View Full Version : Open-Ended Rebuilding Dooms Pallone's Fisheries Bill (HR 5425)

12-18-2008, 12:04 PM
Open-Ended Rebuilding Dooms Fisheries Bill
By Michael Flaherty
December, 2008

I am writing in response John Geiser’s article found in the November 8, 2008 issue of the Asbury Park Press entitled, “Fisheries Need More Flexibility”.

In this article the Executive Director of the Recreational Fishing Alliance (RFA), Jim Donofrio, expressed disappointment that no one in the United States Senate has come on board with fishery "flexibility" legislation introduced by Representative Frank Pallone Jr. (D-NJ)

The RFA then took the opportunity to blame other recreational organizations for that lack of support. As Donofrio put it, "The trouble is we've got groups out there who should be supporting us - like the American Sportfishing Association and the Coastal Conservation Association - who are not working with us."

It may come as a surprise to readers of the Asbury Park Press, but the truth is that the RFA’s position on rebuilding depleted fisheries is demonstrably out of touch with the vast majority of the mainstream recreational fishing community nation-wide. Frankly, this is why many in the recreational community are not working with them on so-called “flexibility legislation”.

That might also help explain why RFA membership dues are down almost 20% according to the most recent IRS filings – despite the sensationalism surrounding this latest campaign.

When one looks beyond the industry organizations and newspapers headquartered in or near New Jersey, the consensus is clear among many of the more objective fishing organizations and publications available.

In addition to the American Sportfishing Association and the Coastal Conservation Association, there has been a growing cast of angler groups and key leaders who are publicly scratching their heads as to how any organization purporting to represent recreational fishermen would support this legislation as a positive thing for their members.

United Anglers of Southern California, is the West Coast’s largest marine sport-fishing association. As its President, Tom Raftican, put it, “For decades we have rightfully hammered commercial interests for pursuing this same course of action where such demands for “flexibility” have consistently proved far more damaging in the long run.”

Then there is Dave Preble from Rhode Island. Mr. Preble is the author of four books on recreational and commercial fishing and a sitting member of the New England Fishery Management Council (NEFMC). He has publicly described the legislation that the RFA is championing as “shortsighted” and a “sham”.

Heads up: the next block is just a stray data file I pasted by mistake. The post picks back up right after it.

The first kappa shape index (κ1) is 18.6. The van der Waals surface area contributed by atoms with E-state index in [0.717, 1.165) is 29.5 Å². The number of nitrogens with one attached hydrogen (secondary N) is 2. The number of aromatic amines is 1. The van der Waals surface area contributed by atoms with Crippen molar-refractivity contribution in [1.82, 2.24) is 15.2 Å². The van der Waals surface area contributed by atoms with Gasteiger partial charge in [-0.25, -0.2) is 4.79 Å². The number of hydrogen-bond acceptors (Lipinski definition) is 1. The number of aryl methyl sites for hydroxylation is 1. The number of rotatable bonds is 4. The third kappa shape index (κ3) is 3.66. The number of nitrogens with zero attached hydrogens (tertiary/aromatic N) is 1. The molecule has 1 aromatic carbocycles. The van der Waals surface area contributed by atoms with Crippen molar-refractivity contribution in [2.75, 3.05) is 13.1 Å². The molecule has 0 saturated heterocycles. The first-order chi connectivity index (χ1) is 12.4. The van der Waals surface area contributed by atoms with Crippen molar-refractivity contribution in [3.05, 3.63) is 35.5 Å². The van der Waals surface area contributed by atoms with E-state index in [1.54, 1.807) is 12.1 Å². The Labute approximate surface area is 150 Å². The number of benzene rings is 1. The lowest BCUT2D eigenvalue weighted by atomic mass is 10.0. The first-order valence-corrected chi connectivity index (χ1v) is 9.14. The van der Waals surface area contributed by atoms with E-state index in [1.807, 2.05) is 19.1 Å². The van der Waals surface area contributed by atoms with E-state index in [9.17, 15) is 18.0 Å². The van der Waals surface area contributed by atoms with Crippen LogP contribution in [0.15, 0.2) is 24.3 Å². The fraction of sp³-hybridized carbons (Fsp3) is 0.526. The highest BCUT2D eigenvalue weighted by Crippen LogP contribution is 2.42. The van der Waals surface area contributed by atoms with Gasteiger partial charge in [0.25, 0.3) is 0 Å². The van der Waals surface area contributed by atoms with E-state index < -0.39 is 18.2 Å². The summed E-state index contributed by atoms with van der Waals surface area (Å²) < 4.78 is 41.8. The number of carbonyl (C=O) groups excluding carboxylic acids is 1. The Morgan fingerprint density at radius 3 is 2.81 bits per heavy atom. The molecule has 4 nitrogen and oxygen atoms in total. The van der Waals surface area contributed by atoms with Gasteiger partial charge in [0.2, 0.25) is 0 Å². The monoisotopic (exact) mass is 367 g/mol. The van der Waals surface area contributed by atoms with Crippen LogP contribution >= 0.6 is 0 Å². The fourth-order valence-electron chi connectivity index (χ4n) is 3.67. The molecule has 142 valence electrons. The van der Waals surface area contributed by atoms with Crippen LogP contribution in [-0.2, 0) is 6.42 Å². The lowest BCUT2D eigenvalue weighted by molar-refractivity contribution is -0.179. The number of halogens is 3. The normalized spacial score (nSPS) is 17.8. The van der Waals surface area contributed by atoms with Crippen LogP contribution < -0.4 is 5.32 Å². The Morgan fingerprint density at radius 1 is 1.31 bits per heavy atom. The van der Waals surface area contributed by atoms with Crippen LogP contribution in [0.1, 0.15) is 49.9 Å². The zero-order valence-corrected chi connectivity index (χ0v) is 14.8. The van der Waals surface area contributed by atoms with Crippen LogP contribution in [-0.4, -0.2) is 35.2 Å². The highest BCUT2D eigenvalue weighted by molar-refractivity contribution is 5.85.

Rip Cunningham is another sitting member of the NEFMC and an editor of Saltwater Sportsman Magazine, which is probably the most widely circulated recreational publication in America. He characterizes those who are backing this flexibility legislation as “extreme” and notes that instead we need the type of legislation that won’t “undermine the years of effort that have been put into building a workable, admittedly not perfect, fishery management system”.

Sport Fishing Magazine publisher, Doug Olander, has also been openly outspoken against flexibility legislation. In the pages of that national magazine he essentially characterizes it as a bad joke.

The bottom line is that Rep Pallone’s bill doesn’t have much support among the recreational fishing community because informed fishermen understand that it would allow for open-ended rebuilding schedules. That would certainly spell perpetual limbo for many recreationally important fisheries that haven’t finished rebuilding yet.

If anyone doubts that, then simply ask the Congressman or any of the supporters of his bill to explain what the maximum rebuilding timeframe would be under his bill for specific species currently under a rebuilding plan.

For example, under current law Gulf of Maine Cod are in a 10 year rebuilding plan and must be rebuilt by 2014. Georges Bank Cod is under a 20 year rebuilding plan and must be rebuilt by 2026. Summer Flounder is under a 13 year rebuilding plan and must be rebuilt by 2013. When would these species need to be rebuilt by under rep Pallone’s flexibility legislation? It is a fair question. Unfortunately, no one can answer it.

In fact, when I asked this very question of Mr. Donofrio back in May of this year. His response in part was, and I quote, “I don’t owe you any explanation”.

With that kind of approach, is it any wonder that many groups are not working with the RFA on this issue?

Author's note: The above response was the original one prepared for submission to the Asbury Park Press. Upon learning the APP limit was 250 words, it had to be considerably shortened before being sent on 11/21/2008. The APP then reduced it further still and published it on December 2, 2008. That version may be found at...


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